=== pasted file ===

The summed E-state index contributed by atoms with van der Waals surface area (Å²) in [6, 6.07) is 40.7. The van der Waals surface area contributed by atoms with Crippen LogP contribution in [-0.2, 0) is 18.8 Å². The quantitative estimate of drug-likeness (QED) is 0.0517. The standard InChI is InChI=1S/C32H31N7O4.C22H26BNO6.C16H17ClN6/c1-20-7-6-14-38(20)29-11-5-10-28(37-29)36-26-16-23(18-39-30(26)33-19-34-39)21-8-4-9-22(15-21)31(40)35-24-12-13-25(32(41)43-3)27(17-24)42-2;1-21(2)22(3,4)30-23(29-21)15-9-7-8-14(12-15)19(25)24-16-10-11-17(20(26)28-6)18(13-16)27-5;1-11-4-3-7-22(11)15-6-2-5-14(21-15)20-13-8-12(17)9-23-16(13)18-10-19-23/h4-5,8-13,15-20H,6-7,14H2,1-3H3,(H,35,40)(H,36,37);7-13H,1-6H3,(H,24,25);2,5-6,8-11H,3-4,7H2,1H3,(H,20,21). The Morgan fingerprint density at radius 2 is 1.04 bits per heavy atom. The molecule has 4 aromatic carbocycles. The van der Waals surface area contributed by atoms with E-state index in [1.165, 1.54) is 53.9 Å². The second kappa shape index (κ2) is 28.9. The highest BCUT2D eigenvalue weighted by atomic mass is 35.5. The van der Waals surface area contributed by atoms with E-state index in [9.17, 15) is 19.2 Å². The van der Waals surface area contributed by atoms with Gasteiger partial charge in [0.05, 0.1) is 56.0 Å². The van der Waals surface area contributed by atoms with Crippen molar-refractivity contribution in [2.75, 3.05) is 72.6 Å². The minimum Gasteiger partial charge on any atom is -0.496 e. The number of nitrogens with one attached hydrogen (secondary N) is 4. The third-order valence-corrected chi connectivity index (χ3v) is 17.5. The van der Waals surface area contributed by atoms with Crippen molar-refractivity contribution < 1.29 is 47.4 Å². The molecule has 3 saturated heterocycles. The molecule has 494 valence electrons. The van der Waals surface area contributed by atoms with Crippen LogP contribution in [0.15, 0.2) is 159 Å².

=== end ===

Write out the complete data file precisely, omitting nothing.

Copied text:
The summed E-state index contributed by atoms with van der Waals surface area (Å²) in [6, 6.07) is 40.7. The van der Waals surface area contributed by atoms with Crippen LogP contribution in [-0.2, 0) is 18.8 Å². The quantitative estimate of drug-likeness (QED) is 0.0517. The standard InChI is InChI=1S/C32H31N7O4.C22H26BNO6.C16H17ClN6/c1-20-7-6-14-38(20)29-11-5-10-28(37-29)36-26-16-23(18-39-30(26)33-19-34-39)21-8-4-9-22(15-21)31(40)35-24-12-13-25(32(41)43-3)27(17-24)42-2;1-21(2)22(3,4)30-23(29-21)15-9-7-8-14(12-15)19(25)24-16-10-11-17(20(26)28-6)18(13-16)27-5;1-11-4-3-7-22(11)15-6-2-5-14(21-15)20-13-8-12(17)9-23-16(13)18-10-19-23/h4-5,8-13,15-20H,6-7,14H2,1-3H3,(H,35,40)(H,36,37);7-13H,1-6H3,(H,24,25);2,5-6,8-11H,3-4,7H2,1H3,(H,20,21). The Morgan fingerprint density at radius 2 is 1.04 bits per heavy atom. The molecule has 4 aromatic carbocycles. The van der Waals surface area contributed by atoms with E-state index in [1.165, 1.54) is 53.9 Å². The second kappa shape index (κ2) is 28.9. The highest BCUT2D eigenvalue weighted by atomic mass is 35.5. The van der Waals surface area contributed by atoms with E-state index in [9.17, 15) is 19.2 Å². The van der Waals surface area contributed by atoms with Gasteiger partial charge in [0.05, 0.1) is 56.0 Å². The van der Waals surface area contributed by atoms with Crippen molar-refractivity contribution in [2.75, 3.05) is 72.6 Å². The minimum Gasteiger partial charge on any atom is -0.496 e. The number of nitrogens with one attached hydrogen (secondary N) is 4. The third-order valence-corrected chi connectivity index (χ3v) is 17.5. The van der Waals surface area contributed by atoms with Crippen molar-refractivity contribution < 1.29 is 47.4 Å². The molecule has 3 saturated heterocycles. The molecule has 494 valence electrons. The van der Waals surface area contributed by atoms with Crippen LogP contribution in [0.15, 0.2) is 159 Å².